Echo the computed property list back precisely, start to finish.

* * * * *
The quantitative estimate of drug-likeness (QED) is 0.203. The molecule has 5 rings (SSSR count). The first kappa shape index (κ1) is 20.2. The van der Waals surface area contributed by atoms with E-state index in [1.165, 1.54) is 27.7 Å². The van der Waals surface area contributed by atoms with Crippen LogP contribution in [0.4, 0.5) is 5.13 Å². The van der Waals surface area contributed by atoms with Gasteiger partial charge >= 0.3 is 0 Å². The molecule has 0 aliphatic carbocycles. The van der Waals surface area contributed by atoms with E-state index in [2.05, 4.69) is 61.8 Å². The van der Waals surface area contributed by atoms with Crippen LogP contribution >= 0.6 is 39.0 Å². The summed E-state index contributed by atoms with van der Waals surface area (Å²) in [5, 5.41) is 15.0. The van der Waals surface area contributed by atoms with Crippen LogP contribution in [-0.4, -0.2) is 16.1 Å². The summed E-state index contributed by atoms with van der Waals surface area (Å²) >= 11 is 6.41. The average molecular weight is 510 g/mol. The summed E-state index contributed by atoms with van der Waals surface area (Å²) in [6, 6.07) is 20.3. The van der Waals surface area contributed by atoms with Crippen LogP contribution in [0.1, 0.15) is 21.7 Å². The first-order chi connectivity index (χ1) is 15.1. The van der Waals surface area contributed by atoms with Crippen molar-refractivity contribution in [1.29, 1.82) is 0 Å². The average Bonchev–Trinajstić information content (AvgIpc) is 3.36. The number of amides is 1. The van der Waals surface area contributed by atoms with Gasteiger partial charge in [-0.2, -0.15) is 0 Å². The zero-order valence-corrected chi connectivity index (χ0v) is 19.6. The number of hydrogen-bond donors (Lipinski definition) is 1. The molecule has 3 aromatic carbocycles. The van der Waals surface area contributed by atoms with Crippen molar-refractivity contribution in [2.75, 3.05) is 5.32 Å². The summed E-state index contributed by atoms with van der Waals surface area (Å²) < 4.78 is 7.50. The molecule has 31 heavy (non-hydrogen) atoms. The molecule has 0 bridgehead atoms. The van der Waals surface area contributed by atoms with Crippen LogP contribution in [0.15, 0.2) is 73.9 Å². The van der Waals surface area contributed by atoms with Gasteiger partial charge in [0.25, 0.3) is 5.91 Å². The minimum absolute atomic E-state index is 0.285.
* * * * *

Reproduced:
The quantitative estimate of drug-likeness (QED) is 0.203. The molecule has 5 rings (SSSR count). The first kappa shape index (κ1) is 20.2. The van der Waals surface area contributed by atoms with E-state index in [1.165, 1.54) is 27.7 Å². The van der Waals surface area contributed by atoms with Crippen LogP contribution in [0.4, 0.5) is 5.13 Å². The van der Waals surface area contributed by atoms with Gasteiger partial charge >= 0.3 is 0 Å². The molecule has 0 aliphatic carbocycles. The van der Waals surface area contributed by atoms with E-state index in [2.05, 4.69) is 61.8 Å². The van der Waals surface area contributed by atoms with Crippen LogP contribution >= 0.6 is 39.0 Å². The summed E-state index contributed by atoms with van der Waals surface area (Å²) in [5, 5.41) is 15.0. The van der Waals surface area contributed by atoms with Crippen LogP contribution in [-0.4, -0.2) is 16.1 Å². The summed E-state index contributed by atoms with van der Waals surface area (Å²) >= 11 is 6.41. The average molecular weight is 510 g/mol. The summed E-state index contributed by atoms with van der Waals surface area (Å²) in [6, 6.07) is 20.3. The van der Waals surface area contributed by atoms with Crippen LogP contribution in [0.1, 0.15) is 21.7 Å². The first-order chi connectivity index (χ1) is 15.1. The van der Waals surface area contributed by atoms with Crippen molar-refractivity contribution in [1.29, 1.82) is 0 Å². The average Bonchev–Trinajstić information content (AvgIpc) is 3.36. The number of amides is 1. The van der Waals surface area contributed by atoms with Gasteiger partial charge in [-0.2, -0.15) is 0 Å². The zero-order valence-corrected chi connectivity index (χ0v) is 19.6. The number of hydrogen-bond donors (Lipinski definition) is 1. The molecule has 3 aromatic carbocycles. The van der Waals surface area contributed by atoms with Crippen molar-refractivity contribution in [2.75, 3.05) is 5.32 Å². The summed E-state index contributed by atoms with van der Waals surface area (Å²) < 4.78 is 7.50. The molecule has 31 heavy (non-hydrogen) atoms. The molecule has 0 bridgehead atoms. The van der Waals surface area contributed by atoms with Crippen LogP contribution in [0.15, 0.2) is 73.9 Å². The van der Waals surface area contributed by atoms with Gasteiger partial charge in [0.25, 0.3) is 5.91 Å². The minimum absolute atomic E-state index is 0.285.